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World neurosurgery

Grafted Activated Schwann Cells Support Survival of Injured Rat Spinal Cord White Matter.


PMID 25910924

Abstract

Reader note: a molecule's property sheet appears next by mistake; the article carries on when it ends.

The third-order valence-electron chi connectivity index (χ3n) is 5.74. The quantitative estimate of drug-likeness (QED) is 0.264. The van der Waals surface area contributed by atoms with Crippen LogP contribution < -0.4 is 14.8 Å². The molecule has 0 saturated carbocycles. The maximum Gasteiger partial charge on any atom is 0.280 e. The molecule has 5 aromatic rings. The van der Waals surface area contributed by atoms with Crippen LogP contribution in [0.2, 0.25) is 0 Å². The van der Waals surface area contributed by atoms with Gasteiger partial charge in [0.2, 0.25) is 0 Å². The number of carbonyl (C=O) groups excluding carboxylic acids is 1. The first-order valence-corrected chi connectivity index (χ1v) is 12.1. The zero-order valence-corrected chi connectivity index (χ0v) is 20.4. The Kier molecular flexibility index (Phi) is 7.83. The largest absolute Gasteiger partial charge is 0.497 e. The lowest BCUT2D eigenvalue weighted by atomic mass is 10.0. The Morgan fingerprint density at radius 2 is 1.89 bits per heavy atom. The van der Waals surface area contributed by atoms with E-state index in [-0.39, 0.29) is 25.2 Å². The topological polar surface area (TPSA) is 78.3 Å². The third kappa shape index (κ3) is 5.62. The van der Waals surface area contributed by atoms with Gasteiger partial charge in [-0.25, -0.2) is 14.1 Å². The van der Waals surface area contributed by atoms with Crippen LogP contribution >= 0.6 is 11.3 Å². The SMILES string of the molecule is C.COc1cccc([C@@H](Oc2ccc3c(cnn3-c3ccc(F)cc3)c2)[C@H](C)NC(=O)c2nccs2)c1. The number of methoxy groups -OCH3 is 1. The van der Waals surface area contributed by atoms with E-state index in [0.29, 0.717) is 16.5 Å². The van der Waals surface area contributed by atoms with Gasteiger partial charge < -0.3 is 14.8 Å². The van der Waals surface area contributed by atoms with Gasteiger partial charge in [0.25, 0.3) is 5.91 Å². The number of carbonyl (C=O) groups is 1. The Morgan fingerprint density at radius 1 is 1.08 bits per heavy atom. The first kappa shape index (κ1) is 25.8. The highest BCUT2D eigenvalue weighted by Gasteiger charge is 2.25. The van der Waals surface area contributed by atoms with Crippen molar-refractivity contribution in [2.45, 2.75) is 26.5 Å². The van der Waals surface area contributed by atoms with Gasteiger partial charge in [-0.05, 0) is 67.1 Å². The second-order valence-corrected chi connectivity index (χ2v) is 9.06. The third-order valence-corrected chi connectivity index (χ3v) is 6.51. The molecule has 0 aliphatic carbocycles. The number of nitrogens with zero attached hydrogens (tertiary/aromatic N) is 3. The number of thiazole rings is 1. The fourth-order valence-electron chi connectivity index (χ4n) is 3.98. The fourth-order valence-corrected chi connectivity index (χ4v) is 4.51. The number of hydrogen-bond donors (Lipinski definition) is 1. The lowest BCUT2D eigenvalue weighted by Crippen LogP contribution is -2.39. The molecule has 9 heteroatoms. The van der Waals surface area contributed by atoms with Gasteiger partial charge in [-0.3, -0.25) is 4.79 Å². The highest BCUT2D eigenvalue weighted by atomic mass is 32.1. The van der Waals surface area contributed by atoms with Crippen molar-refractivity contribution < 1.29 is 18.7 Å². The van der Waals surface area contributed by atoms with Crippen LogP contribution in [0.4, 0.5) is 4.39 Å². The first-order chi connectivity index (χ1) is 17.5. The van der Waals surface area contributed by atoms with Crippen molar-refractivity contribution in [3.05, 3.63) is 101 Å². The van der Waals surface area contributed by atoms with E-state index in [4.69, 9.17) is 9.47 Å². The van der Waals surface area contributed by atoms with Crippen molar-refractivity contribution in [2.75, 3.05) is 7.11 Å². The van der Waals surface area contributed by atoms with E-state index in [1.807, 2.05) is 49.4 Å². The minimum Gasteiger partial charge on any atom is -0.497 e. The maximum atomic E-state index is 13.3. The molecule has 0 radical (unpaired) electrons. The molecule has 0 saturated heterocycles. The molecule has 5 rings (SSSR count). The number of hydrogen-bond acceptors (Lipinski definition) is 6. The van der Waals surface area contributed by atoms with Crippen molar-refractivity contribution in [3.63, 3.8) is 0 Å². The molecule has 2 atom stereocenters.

The influence of cultured Schwann cells on injured spinal cord in rats is examined. Focal injury of spinal cord white matter at the T10 level was produced using our original non-laminectomy method with a high-pressure air stream. Schwann cells from 7-day predegenerated rat sciatic nerves were cultured, transducted with green fluorescent protein and injected into the cisterna magna (experimental group) 3 times: immediately after spinal cord injury and 3 and 7 days later. Neurons in the brainstem and motor cortex were labeled with FluoroGold (FG) delivered caudally from the injury site a week before the end of the experiment. The functional outcome and morphologic features of neuronal survival were analyzed during a 12-week follow-up. The lesions were visualized and analyzed using magnetic resonance imaging. The maximal distance of expansion of implanted cells in the spinal cord was measured and the number of FG-positive neurons in the brain was counted. Rats treated with Schwann cells presented significant improvement of locomotor performance and spinal cord morphology compared with the control group. The distance covered by Schwann cells was 7 mm from the epicenter of the injury. The number of brainstem and motor cortex FG-positive neurons in the experimental group was significantly higher than in the control group. The data show that activated Schwann cells are able to induce the repair of injured spinal cord white matter. The route of application of cells via the cisterna magna seemed to be useful for their delivery in spinal cord injury therapy.